Why the Google Books Settlement is Procompetitive
Harvard Law School
May 20, 2010
The Journal of Legal Analysis, Vol. 2, No. 1, p. 1-68, 2010
Although the Google Books Settlement has been criticized as anticompetitive, I conclude that this critique is mistaken. For out-of-copyright books, the settlement procompetitively expands output by clarifying which books are in the public domain and making them digitally available for free. For claimed in-copyright books, the settlement procompetitively expands output by clarifying who holds their rights, making them digitally searchable, allowing individual digital display and sales at competitive prices each rightsholder can set, and creating a new subscription product that provides digital access to a near-universal library at free or competitive rates. For unclaimed in-copyright books, the settlement procompetitively expands output by helping to identify rightsholders and making their books saleable at competitive rates when they cannot be found. The settlement does not raise rival barriers to offering any of these books, but to the contrary lowers them. The output expansion is particularly dramatic for commercially unavailable books, which by definition would otherwise have no new output.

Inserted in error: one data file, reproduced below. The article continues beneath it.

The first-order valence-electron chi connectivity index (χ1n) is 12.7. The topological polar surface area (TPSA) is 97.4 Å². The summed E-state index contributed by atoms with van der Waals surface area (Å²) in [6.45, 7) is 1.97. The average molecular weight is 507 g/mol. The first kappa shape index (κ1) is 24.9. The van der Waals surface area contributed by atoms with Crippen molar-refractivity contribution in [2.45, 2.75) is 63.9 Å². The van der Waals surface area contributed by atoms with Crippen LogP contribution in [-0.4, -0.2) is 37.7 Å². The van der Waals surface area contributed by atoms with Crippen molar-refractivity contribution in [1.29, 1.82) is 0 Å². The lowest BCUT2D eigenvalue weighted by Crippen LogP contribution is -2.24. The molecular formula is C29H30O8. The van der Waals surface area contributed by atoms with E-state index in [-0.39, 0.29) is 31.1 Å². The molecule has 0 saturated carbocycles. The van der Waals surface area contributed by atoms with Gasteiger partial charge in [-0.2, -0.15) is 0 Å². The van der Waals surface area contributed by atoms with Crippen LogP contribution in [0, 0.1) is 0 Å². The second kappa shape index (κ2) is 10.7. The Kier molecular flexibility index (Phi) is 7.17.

Number of Pages in PDF File: 69
Keywords: Google, books, Google Books, Google Books Settlement, copyright, digital books, cartel, monopoly, monopolization, orphan books, out-of-copyright, out-of-print, entry barriers, restraints of trade, Internet, antitrust
JEL Classification: K21, L12, L4, L41, L42, L49working papers series
Date posted: January 4, 2010 ; Last revised: October 27, 2012
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